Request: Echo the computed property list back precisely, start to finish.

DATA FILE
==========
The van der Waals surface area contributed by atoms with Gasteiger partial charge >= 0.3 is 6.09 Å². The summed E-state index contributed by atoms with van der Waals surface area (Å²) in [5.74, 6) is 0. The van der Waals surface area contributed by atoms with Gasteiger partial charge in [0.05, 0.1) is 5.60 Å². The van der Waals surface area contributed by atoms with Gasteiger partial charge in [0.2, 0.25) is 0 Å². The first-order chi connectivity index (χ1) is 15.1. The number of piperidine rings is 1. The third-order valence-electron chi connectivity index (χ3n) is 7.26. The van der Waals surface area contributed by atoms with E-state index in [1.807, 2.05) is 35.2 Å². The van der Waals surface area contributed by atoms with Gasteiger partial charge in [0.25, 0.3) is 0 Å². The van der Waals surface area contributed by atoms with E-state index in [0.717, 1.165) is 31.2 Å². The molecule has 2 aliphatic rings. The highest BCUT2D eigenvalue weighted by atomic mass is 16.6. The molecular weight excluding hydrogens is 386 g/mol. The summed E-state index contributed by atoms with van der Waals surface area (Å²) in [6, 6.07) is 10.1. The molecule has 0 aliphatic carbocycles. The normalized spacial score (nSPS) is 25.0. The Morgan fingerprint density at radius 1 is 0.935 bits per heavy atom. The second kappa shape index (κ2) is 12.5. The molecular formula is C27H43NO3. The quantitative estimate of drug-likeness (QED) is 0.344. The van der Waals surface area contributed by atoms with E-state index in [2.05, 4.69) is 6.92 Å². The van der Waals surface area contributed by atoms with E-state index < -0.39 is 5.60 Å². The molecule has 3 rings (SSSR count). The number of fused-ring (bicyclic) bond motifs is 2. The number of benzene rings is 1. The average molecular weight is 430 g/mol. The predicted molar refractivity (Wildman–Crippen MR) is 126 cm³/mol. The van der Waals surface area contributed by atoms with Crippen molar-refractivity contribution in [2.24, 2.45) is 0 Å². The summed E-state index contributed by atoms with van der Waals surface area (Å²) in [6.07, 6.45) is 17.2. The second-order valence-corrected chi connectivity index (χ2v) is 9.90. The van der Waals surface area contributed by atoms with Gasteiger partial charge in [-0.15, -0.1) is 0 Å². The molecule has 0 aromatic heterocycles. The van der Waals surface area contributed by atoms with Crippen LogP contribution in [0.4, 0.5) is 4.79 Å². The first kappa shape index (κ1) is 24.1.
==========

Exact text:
The van der Waals surface area contributed by atoms with Gasteiger partial charge >= 0.3 is 6.09 Å². The summed E-state index contributed by atoms with van der Waals surface area (Å²) in [5.74, 6) is 0. The van der Waals surface area contributed by atoms with Gasteiger partial charge in [0.05, 0.1) is 5.60 Å². The van der Waals surface area contributed by atoms with Gasteiger partial charge in [0.2, 0.25) is 0 Å². The first-order chi connectivity index (χ1) is 15.1. The number of piperidine rings is 1. The third-order valence-electron chi connectivity index (χ3n) is 7.26. The van der Waals surface area contributed by atoms with E-state index in [1.807, 2.05) is 35.2 Å². The van der Waals surface area contributed by atoms with Gasteiger partial charge in [0.25, 0.3) is 0 Å². The van der Waals surface area contributed by atoms with E-state index in [0.717, 1.165) is 31.2 Å². The molecule has 2 aliphatic rings. The highest BCUT2D eigenvalue weighted by atomic mass is 16.6. The molecular weight excluding hydrogens is 386 g/mol. The summed E-state index contributed by atoms with van der Waals surface area (Å²) in [6, 6.07) is 10.1. The molecule has 0 aliphatic carbocycles. The normalized spacial score (nSPS) is 25.0. The Morgan fingerprint density at radius 1 is 0.935 bits per heavy atom. The second kappa shape index (κ2) is 12.5. The molecular formula is C27H43NO3. The quantitative estimate of drug-likeness (QED) is 0.344. The van der Waals surface area contributed by atoms with E-state index in [2.05, 4.69) is 6.92 Å². The van der Waals surface area contributed by atoms with E-state index < -0.39 is 5.60 Å². The molecule has 3 rings (SSSR count). The number of fused-ring (bicyclic) bond motifs is 2. The number of benzene rings is 1. The average molecular weight is 430 g/mol. The predicted molar refractivity (Wildman–Crippen MR) is 126 cm³/mol. The van der Waals surface area contributed by atoms with Crippen molar-refractivity contribution in [2.24, 2.45) is 0 Å². The summed E-state index contributed by atoms with van der Waals surface area (Å²) in [6.07, 6.45) is 17.2. The second-order valence-corrected chi connectivity index (χ2v) is 9.90. The van der Waals surface area contributed by atoms with Gasteiger partial charge in [-0.15, -0.1) is 0 Å². The molecule has 0 aromatic heterocycles. The van der Waals surface area contributed by atoms with Crippen LogP contribution in [0.4, 0.5) is 4.79 Å². The first kappa shape index (κ1) is 24.1.